Israeli Supreme Court 311.
(photo credit: REUTERS/FILE)
After years of court fights and with a new historic law anticipated, the High Court of Justice on Tuesday heard the last gasp of the many petitions for and against drafting haredim into the IDF.
The result was anticlimactic.
With the Knesset about to pass legislation completely reordering the law governing the issue, the High Court, the coalition of groups pushing for drafting haredim, most of the haredi groups, and a group of hesder yeshivot all either withdrew their requests or admitted they did not have much to add, since the new law would change the playing field.
Only the Knesset Yehezkel Elad Association, claiming to represent 2,029 haredi yeshiva students (a small minority of the tens of thousands in other associations who were originally affected), pushed forward with a request that the court undo its order vetoing subsidies to certain haredi yeshivot whose students were not joining the IDF.
The association had claimed that neither it nor its students had known or been given any formal legal notice about the High Court petitions and had been suddenly caught offguard regarding the loss of subsidies. It explained that its students did not follow the regular media or watch television, and as such had been unaware that part of their financing was at stake. They therefore had not had a chance to fight in court on their own behalf.
The association met with significant cynicism from the court and the state, which echoed each other’s arguments that there was a new law that would change the issue’s parameters anyway, and that the association could not possibly claim after years of hearings that neither it nor the students were on notice.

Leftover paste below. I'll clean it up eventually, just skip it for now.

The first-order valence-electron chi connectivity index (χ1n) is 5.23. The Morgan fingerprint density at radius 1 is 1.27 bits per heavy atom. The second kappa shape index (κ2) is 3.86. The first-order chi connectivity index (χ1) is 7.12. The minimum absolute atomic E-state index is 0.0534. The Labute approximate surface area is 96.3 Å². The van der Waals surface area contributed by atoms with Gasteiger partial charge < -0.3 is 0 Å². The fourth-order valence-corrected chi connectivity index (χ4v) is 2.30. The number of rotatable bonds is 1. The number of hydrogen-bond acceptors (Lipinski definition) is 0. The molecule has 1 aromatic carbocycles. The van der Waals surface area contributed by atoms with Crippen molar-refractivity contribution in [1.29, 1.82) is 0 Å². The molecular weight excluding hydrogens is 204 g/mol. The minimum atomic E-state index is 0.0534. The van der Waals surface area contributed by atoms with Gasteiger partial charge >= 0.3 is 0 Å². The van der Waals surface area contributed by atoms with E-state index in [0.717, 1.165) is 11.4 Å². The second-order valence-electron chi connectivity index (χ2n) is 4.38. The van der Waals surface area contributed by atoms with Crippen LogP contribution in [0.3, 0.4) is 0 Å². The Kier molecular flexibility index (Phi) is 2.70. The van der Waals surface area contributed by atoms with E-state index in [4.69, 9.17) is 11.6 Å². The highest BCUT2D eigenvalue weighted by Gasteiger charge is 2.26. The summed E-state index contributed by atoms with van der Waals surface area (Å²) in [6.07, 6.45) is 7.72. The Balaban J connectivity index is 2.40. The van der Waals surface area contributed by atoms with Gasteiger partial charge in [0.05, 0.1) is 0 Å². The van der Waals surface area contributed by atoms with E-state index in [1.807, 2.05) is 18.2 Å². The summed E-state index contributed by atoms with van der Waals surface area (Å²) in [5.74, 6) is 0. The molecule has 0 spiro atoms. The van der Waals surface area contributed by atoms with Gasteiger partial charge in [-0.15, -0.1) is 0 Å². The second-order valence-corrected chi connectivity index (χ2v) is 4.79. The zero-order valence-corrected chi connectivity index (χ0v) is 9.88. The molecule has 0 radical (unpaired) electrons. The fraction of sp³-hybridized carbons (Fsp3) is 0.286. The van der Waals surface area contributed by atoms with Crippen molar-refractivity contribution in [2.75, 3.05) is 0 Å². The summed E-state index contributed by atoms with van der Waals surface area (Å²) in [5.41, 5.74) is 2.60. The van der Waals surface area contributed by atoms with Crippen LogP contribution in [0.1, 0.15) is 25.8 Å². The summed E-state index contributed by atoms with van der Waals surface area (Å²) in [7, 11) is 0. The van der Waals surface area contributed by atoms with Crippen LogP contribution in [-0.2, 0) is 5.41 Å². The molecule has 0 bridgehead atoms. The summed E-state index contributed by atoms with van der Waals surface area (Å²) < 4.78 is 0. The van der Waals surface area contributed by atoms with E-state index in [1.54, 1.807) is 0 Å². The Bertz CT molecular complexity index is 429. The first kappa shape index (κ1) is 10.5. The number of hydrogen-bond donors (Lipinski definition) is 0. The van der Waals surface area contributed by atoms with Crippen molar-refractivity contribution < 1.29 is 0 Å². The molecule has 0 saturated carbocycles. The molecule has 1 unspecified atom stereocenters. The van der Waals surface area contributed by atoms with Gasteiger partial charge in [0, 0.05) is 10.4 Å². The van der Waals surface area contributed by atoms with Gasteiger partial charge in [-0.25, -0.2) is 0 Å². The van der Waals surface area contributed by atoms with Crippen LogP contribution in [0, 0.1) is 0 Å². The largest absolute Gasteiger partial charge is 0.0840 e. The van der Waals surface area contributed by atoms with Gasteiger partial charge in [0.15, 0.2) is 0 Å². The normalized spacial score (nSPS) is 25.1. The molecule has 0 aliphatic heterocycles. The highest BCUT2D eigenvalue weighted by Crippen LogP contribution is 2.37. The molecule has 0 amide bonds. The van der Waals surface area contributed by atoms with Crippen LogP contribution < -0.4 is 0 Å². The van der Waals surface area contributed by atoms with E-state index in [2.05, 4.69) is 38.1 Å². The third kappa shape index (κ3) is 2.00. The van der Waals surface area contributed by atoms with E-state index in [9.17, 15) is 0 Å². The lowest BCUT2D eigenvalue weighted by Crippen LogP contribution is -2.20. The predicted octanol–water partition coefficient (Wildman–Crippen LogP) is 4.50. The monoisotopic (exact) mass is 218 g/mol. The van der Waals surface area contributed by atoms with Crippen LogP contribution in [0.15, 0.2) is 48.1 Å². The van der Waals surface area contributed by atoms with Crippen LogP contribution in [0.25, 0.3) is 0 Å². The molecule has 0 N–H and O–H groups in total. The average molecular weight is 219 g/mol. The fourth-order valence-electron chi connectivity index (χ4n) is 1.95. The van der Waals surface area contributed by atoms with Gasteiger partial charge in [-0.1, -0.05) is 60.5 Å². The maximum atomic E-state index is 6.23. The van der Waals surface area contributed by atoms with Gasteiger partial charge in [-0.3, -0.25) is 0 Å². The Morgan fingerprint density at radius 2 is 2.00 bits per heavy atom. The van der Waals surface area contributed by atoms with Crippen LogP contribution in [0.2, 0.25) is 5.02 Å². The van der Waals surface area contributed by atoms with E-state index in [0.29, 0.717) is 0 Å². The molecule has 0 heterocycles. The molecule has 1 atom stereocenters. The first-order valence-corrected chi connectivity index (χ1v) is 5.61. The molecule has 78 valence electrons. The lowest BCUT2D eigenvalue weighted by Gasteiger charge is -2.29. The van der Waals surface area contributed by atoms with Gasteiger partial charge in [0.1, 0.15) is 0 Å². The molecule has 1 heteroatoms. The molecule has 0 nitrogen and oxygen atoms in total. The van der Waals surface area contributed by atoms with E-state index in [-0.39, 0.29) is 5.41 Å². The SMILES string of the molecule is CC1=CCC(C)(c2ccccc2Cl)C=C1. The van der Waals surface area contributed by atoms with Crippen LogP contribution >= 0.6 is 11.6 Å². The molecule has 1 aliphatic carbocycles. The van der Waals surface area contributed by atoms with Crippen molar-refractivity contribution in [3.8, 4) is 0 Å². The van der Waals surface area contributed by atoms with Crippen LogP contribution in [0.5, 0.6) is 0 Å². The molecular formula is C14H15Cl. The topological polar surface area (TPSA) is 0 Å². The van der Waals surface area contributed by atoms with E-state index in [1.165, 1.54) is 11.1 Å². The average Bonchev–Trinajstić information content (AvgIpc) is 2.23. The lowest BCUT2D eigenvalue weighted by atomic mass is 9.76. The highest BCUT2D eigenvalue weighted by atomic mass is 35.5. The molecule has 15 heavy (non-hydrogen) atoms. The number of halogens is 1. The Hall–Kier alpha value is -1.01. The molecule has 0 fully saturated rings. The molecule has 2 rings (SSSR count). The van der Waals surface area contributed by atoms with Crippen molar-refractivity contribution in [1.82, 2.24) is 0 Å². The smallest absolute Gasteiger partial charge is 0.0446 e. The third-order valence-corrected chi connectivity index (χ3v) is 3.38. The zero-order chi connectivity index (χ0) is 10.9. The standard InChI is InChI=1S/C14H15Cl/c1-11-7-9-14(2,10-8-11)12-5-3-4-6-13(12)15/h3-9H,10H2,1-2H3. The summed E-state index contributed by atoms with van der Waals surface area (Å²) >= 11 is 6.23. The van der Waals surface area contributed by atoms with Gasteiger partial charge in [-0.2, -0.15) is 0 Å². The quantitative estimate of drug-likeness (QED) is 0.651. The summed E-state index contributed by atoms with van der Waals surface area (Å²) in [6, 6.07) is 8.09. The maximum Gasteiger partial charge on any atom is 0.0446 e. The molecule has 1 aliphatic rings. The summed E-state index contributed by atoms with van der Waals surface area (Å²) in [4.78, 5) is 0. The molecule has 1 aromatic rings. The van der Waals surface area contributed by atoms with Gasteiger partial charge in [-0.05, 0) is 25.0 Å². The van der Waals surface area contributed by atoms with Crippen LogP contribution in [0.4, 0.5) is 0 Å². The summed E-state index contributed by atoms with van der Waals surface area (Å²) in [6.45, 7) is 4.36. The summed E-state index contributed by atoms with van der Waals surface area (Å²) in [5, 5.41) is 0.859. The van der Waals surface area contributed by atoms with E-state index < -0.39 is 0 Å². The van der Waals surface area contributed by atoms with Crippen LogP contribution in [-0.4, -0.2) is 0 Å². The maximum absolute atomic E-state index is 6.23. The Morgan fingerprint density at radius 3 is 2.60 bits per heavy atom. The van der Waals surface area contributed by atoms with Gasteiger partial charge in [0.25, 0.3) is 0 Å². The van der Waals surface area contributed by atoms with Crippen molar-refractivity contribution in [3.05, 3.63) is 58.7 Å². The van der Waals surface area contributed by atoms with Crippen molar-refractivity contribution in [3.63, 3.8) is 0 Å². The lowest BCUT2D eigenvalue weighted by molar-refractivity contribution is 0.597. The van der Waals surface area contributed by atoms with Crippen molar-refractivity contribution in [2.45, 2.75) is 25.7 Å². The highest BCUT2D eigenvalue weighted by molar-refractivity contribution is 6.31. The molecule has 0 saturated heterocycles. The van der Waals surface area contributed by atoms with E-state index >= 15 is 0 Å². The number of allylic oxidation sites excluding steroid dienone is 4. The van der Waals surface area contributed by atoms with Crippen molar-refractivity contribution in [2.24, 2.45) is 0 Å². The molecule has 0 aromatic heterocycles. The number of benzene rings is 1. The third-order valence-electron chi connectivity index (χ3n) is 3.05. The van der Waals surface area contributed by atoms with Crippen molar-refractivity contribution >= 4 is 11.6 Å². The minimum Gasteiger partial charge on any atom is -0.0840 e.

The court in particular pressed the association to explain when it had first learned of the legal proceedings, and was unimpressed when the association appeared to evade answering the question.
The state added that there were 1,146 yeshivot and that the state could not possibly have given legal notice to each individual yeshiva. Rather, the state said, the central representatives of the yeshivot were clearly on notice, since they had fought the petitions.
In February, before it was clear how quickly the new law relating to haredi IDF service would pass, a group of mostly religious-Zionist yeshivot – along with the association – had filed a motion to the High Court of Justice demanding that it reverse the interim order canceling subsidies for students who did not respond to their draft notices.
Earlier in February, the High Court’s interim order ignited a public war of words and protests by finally taking at least partial action against haredi yeshiva students who had been ignoring their draft notices since their exemption from military service under the “Tal Law” expired in August 2012.
The court’s order did not impact the majority of religious- Zionist yeshiva students – such as those in the hesder program, which combines years of Torah study with military service – since they already serve in the IDF.
However, a significant minority of those students enroll in special tracks, and these tracks lost their subsidies.
For example, many students enroll in religious-Zionist mechina programs – one-year preparatory programs for students with weaker Jewish-studies backgrounds, or those who simply have not decided whether to do hesder or regular army service.
The interim order was another major factor in spurring forward the current legislation; legislators were seeking to avoid a situation in which the haredi yeshiva students would immediately begin losing subsidies on a broad scale.
According to the state, there have been no cuts in subsidies so far, nor are there expected to be any, in light of the anticipated new law.
The court did not issue a ruling on Tuesday, but it is expected to reject the last remaining petition, especially considering the new round of petitions that will likely be filed once the new bill becomes law.